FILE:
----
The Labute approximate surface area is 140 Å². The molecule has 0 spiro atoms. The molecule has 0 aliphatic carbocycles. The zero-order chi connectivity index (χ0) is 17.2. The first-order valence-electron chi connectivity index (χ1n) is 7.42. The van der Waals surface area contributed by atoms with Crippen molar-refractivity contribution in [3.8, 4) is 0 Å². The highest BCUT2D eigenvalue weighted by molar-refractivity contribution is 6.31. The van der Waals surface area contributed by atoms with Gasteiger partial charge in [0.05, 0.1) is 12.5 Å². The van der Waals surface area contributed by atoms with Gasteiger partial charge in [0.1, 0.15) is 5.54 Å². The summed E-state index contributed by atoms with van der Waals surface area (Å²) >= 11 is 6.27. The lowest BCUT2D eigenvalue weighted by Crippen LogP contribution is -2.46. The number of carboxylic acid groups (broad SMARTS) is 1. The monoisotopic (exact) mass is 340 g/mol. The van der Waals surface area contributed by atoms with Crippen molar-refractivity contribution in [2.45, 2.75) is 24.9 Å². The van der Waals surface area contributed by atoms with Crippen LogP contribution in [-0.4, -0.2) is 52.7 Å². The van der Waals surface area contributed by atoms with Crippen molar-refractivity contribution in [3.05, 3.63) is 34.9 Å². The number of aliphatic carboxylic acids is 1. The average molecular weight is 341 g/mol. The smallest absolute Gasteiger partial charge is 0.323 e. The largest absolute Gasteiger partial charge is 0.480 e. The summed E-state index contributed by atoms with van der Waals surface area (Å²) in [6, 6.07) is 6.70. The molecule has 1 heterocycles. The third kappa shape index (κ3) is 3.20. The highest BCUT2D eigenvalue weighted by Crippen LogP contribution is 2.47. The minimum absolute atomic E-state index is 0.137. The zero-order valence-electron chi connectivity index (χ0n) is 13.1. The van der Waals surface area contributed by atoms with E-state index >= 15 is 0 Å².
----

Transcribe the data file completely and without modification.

The Labute approximate surface area is 140 Å². The molecule has 0 spiro atoms. The molecule has 0 aliphatic carbocycles. The zero-order chi connectivity index (χ0) is 17.2. The first-order valence-electron chi connectivity index (χ1n) is 7.42. The van der Waals surface area contributed by atoms with Crippen molar-refractivity contribution in [3.8, 4) is 0 Å². The highest BCUT2D eigenvalue weighted by molar-refractivity contribution is 6.31. The van der Waals surface area contributed by atoms with Gasteiger partial charge in [0.05, 0.1) is 12.5 Å². The van der Waals surface area contributed by atoms with Gasteiger partial charge in [0.1, 0.15) is 5.54 Å². The summed E-state index contributed by atoms with van der Waals surface area (Å²) >= 11 is 6.27. The lowest BCUT2D eigenvalue weighted by Crippen LogP contribution is -2.46. The number of carboxylic acid groups (broad SMARTS) is 1. The monoisotopic (exact) mass is 340 g/mol. The van der Waals surface area contributed by atoms with Crippen molar-refractivity contribution in [2.45, 2.75) is 24.9 Å². The van der Waals surface area contributed by atoms with Crippen LogP contribution in [-0.4, -0.2) is 52.7 Å². The van der Waals surface area contributed by atoms with Crippen molar-refractivity contribution in [3.05, 3.63) is 34.9 Å². The number of aliphatic carboxylic acids is 1. The average molecular weight is 341 g/mol. The smallest absolute Gasteiger partial charge is 0.323 e. The largest absolute Gasteiger partial charge is 0.480 e. The summed E-state index contributed by atoms with van der Waals surface area (Å²) in [6, 6.07) is 6.70. The molecule has 1 heterocycles. The third kappa shape index (κ3) is 3.20. The highest BCUT2D eigenvalue weighted by Crippen LogP contribution is 2.47. The minimum absolute atomic E-state index is 0.137. The zero-order valence-electron chi connectivity index (χ0n) is 13.1. The van der Waals surface area contributed by atoms with E-state index >= 15 is 0 Å².